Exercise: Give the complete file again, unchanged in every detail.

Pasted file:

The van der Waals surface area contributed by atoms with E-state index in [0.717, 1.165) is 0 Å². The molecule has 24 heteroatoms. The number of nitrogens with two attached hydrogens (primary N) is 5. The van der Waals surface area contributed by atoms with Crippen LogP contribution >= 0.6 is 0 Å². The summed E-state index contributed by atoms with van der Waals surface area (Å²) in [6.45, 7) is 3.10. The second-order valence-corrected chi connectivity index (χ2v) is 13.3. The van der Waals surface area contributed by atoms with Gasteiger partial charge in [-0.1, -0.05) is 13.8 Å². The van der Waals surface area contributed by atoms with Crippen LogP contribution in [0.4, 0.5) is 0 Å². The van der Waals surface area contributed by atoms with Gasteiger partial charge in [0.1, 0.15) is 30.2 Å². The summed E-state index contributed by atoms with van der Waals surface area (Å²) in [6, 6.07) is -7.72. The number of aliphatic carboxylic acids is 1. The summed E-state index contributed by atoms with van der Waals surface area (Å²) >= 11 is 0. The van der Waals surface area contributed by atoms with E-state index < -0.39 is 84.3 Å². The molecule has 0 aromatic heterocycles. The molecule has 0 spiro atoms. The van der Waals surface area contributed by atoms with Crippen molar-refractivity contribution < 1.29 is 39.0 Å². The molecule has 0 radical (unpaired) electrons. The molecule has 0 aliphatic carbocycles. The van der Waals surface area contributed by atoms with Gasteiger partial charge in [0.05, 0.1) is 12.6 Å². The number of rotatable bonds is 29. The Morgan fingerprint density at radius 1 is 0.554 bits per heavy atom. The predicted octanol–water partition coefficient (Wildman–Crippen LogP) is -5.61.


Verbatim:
The van der Waals surface area contributed by atoms with E-state index in [0.717, 1.165) is 0 Å². The molecule has 24 heteroatoms. The number of nitrogens with two attached hydrogens (primary N) is 5. The van der Waals surface area contributed by atoms with Crippen LogP contribution >= 0.6 is 0 Å². The summed E-state index contributed by atoms with van der Waals surface area (Å²) in [6.45, 7) is 3.10. The second-order valence-corrected chi connectivity index (χ2v) is 13.3. The van der Waals surface area contributed by atoms with Gasteiger partial charge in [-0.1, -0.05) is 13.8 Å². The van der Waals surface area contributed by atoms with Crippen LogP contribution in [0.4, 0.5) is 0 Å². The van der Waals surface area contributed by atoms with Gasteiger partial charge in [0.1, 0.15) is 30.2 Å². The summed E-state index contributed by atoms with van der Waals surface area (Å²) in [6, 6.07) is -7.72. The number of aliphatic carboxylic acids is 1. The summed E-state index contributed by atoms with van der Waals surface area (Å²) >= 11 is 0. The van der Waals surface area contributed by atoms with E-state index < -0.39 is 84.3 Å². The molecule has 0 aromatic heterocycles. The molecule has 0 spiro atoms. The van der Waals surface area contributed by atoms with Crippen molar-refractivity contribution < 1.29 is 39.0 Å². The molecule has 0 radical (unpaired) electrons. The molecule has 0 aliphatic carbocycles. The van der Waals surface area contributed by atoms with Gasteiger partial charge in [0.05, 0.1) is 12.6 Å². The number of rotatable bonds is 29. The Morgan fingerprint density at radius 1 is 0.554 bits per heavy atom. The predicted octanol–water partition coefficient (Wildman–Crippen LogP) is -5.61.